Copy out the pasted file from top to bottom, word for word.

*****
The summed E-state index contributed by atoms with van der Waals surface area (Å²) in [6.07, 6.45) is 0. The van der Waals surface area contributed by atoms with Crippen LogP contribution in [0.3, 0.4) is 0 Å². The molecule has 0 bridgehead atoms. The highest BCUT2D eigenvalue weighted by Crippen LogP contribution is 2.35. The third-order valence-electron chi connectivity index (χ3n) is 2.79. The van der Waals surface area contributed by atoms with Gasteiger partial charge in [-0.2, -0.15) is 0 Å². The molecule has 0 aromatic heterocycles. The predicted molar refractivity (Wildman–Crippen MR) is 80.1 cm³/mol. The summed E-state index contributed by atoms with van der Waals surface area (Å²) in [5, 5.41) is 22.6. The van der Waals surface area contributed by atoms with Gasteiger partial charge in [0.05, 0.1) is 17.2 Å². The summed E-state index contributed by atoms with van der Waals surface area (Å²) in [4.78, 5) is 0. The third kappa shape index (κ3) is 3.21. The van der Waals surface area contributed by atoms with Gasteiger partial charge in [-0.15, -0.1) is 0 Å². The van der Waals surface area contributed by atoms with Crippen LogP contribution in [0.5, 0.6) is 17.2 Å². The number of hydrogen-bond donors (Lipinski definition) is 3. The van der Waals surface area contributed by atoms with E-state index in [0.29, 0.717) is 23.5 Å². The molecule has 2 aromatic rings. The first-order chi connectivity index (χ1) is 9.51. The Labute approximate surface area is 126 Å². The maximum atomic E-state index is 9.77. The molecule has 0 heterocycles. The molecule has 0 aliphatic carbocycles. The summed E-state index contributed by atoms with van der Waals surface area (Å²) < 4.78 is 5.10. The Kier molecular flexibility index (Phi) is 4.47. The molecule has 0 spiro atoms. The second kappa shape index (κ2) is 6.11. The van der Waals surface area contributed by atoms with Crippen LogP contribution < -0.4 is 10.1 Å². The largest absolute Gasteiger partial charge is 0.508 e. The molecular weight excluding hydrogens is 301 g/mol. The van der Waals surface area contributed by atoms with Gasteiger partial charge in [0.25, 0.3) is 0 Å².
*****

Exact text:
The summed E-state index contributed by atoms with van der Waals surface area (Å²) in [6.07, 6.45) is 0. The van der Waals surface area contributed by atoms with Crippen LogP contribution in [0.3, 0.4) is 0 Å². The molecule has 0 bridgehead atoms. The highest BCUT2D eigenvalue weighted by Crippen LogP contribution is 2.35. The third-order valence-electron chi connectivity index (χ3n) is 2.79. The van der Waals surface area contributed by atoms with Gasteiger partial charge in [-0.2, -0.15) is 0 Å². The molecule has 0 aromatic heterocycles. The predicted molar refractivity (Wildman–Crippen MR) is 80.1 cm³/mol. The summed E-state index contributed by atoms with van der Waals surface area (Å²) in [5, 5.41) is 22.6. The van der Waals surface area contributed by atoms with Gasteiger partial charge in [0.05, 0.1) is 17.2 Å². The summed E-state index contributed by atoms with van der Waals surface area (Å²) in [4.78, 5) is 0. The third kappa shape index (κ3) is 3.21. The van der Waals surface area contributed by atoms with Gasteiger partial charge in [-0.15, -0.1) is 0 Å². The van der Waals surface area contributed by atoms with Crippen LogP contribution in [0.5, 0.6) is 17.2 Å². The number of hydrogen-bond donors (Lipinski definition) is 3. The van der Waals surface area contributed by atoms with E-state index in [0.29, 0.717) is 23.5 Å². The molecule has 2 aromatic rings. The first-order chi connectivity index (χ1) is 9.51. The Labute approximate surface area is 126 Å². The maximum atomic E-state index is 9.77. The molecule has 0 heterocycles. The molecule has 0 aliphatic carbocycles. The summed E-state index contributed by atoms with van der Waals surface area (Å²) < 4.78 is 5.10. The Kier molecular flexibility index (Phi) is 4.47. The molecule has 0 spiro atoms. The second kappa shape index (κ2) is 6.11. The van der Waals surface area contributed by atoms with Crippen LogP contribution < -0.4 is 10.1 Å². The largest absolute Gasteiger partial charge is 0.508 e. The molecular weight excluding hydrogens is 301 g/mol. The van der Waals surface area contributed by atoms with Gasteiger partial charge in [0.25, 0.3) is 0 Å².